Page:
Is the narrator of Edgar Allan Poe's "The Tell-Tale Heart" sane/guilty or insane/not guilty of murder? Teachers and students both *love* the experience of debating this question, which rests on the legal definition of insanity and a close and careful reading of a beautifully complex and chilling short story.
Here's a 1-min video that frames this inquiry in the most dramatic way possible: a trailer for a horror movie in which students (the audience) must determine the fate of the narrator.
This trailer features (ridiculously) dramatic music, textually-accurate images, and provocative lesson-framing language: "He confessed to murder...But is he guilty?...Not if he can prove insanity....But does he meet the legal definition?...Today...Get ready to decide...The Trial."
I used an iMovie template and the abundant and stunning images and illustrations of TTH that are available online. There's nothing original here. Hence, the free resource.
But it took me the better part of a Friday night to find the right images (close-ups, wide-angles, etc.). And as much as I appreciated the chance to play with all these free resources, it took quite a bit of time.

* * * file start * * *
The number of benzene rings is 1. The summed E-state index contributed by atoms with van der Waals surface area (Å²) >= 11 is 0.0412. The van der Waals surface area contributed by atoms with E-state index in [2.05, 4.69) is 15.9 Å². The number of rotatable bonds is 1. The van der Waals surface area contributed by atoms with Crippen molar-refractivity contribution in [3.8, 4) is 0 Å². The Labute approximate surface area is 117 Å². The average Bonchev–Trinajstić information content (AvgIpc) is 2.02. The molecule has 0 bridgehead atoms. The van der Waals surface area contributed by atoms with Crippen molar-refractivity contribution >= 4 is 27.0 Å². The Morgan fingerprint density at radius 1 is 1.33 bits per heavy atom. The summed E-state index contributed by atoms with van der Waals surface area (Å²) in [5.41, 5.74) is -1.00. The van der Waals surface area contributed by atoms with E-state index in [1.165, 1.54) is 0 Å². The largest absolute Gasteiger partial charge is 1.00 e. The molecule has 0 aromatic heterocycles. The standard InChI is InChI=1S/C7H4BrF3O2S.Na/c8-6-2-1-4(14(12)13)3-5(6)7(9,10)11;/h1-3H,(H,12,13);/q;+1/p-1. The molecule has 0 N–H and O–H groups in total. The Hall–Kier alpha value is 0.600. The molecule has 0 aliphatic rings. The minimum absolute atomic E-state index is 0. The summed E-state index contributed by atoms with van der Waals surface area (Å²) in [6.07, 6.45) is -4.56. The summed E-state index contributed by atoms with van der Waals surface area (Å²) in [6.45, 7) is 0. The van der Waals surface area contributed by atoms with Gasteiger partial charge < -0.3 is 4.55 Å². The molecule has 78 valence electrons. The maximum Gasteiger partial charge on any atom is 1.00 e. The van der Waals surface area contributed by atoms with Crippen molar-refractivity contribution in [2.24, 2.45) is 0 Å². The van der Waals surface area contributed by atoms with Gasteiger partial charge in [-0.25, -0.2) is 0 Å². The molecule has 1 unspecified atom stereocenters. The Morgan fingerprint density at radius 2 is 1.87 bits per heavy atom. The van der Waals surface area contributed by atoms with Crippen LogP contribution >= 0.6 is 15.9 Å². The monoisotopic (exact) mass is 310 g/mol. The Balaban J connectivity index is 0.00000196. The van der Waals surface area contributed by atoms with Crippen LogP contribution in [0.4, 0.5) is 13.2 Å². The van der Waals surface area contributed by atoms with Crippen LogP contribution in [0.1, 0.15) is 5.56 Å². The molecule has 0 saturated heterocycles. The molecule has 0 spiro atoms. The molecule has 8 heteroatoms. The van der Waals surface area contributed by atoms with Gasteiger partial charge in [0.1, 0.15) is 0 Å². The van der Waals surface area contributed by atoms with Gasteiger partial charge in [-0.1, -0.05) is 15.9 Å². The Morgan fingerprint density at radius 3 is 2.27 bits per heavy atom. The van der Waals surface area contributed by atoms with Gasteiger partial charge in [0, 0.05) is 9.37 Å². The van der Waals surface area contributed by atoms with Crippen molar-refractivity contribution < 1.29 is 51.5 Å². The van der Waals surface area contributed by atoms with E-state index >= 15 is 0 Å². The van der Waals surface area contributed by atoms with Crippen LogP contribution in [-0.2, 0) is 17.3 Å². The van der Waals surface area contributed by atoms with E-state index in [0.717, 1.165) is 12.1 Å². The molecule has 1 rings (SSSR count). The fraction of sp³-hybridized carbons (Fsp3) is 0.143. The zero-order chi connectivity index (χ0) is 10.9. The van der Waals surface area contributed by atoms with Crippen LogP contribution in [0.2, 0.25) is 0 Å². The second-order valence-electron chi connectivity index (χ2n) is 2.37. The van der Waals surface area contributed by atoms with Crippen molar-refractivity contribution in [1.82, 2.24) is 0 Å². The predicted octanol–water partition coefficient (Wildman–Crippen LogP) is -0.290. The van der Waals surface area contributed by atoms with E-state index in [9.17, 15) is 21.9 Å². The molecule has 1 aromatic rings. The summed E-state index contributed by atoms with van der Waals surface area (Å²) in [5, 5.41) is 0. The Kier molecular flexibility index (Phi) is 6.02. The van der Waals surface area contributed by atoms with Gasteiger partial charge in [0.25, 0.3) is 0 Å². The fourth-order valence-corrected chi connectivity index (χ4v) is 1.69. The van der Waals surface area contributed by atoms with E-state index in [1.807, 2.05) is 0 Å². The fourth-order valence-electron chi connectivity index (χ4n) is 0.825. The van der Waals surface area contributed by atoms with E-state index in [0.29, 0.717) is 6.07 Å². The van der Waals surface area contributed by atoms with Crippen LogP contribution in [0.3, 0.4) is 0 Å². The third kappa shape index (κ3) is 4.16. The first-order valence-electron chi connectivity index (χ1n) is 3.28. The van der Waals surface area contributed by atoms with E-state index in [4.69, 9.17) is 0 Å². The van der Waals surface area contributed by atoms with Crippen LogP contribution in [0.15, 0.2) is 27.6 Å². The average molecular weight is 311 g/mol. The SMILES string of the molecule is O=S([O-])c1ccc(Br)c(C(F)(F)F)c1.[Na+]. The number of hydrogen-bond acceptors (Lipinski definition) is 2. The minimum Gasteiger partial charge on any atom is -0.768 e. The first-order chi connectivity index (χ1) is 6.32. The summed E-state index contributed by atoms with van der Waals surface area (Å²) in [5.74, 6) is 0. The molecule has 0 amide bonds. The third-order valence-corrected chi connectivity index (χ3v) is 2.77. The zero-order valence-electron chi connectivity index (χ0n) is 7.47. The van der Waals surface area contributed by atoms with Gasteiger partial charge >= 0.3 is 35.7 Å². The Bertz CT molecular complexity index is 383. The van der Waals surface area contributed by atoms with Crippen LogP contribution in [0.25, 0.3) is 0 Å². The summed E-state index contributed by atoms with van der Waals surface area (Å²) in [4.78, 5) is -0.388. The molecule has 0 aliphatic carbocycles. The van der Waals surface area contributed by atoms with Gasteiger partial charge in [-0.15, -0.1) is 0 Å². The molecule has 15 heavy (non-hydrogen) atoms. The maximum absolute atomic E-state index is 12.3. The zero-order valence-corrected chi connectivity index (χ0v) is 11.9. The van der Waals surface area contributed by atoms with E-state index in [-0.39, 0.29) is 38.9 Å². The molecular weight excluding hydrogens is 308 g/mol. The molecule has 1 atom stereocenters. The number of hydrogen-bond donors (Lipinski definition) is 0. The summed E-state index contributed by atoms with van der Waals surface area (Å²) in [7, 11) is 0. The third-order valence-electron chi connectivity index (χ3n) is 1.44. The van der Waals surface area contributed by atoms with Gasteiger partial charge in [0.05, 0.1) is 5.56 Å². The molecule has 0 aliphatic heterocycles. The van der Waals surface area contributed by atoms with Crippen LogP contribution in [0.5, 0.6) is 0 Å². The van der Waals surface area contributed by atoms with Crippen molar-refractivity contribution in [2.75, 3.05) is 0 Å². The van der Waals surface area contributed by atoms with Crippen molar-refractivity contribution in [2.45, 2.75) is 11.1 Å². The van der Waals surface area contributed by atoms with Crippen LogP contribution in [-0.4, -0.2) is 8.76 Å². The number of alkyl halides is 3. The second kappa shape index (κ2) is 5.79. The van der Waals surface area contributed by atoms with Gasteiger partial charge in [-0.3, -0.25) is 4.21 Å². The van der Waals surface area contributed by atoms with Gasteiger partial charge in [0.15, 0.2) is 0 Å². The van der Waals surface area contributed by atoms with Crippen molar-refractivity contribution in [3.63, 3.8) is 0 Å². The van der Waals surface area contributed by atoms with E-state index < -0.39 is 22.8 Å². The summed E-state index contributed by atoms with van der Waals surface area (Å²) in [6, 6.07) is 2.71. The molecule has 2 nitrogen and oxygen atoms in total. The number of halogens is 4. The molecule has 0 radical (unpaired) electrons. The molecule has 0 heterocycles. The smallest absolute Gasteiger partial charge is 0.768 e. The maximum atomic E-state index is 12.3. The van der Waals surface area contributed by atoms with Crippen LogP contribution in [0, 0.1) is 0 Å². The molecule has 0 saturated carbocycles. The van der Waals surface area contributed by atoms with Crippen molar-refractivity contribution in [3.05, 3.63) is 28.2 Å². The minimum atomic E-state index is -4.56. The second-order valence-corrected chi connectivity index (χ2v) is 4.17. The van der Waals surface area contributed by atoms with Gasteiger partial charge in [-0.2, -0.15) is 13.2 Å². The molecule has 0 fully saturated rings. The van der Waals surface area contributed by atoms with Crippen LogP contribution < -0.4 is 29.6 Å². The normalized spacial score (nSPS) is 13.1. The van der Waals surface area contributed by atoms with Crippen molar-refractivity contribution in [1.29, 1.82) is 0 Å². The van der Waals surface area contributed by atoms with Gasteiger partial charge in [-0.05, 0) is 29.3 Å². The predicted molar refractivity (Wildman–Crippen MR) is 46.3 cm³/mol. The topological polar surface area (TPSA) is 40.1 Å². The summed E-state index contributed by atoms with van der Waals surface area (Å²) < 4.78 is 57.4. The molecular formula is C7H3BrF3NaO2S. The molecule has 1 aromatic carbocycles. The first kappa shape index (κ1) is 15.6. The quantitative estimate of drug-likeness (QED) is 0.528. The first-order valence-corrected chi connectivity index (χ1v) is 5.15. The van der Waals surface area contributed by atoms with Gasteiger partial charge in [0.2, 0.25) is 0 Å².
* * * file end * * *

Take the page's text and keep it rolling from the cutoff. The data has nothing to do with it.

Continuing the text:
So without further ado, I offer you: "The Trial."
P.S. I deliberately omitted the language/definition of legal insanity, as I know teachers modify this element of the lesson based on students' needs. My hope is that any teacher could use this tool/hook, regardless of which students they're teaching or which language/definition they use to frame the argument/debate.
P.P.S. If you use this with your kiddos and have a minute (Haha! Teachers? Time for non-essentials? I know, I know...) But...! If...! I'd love to hear your students' and your responses.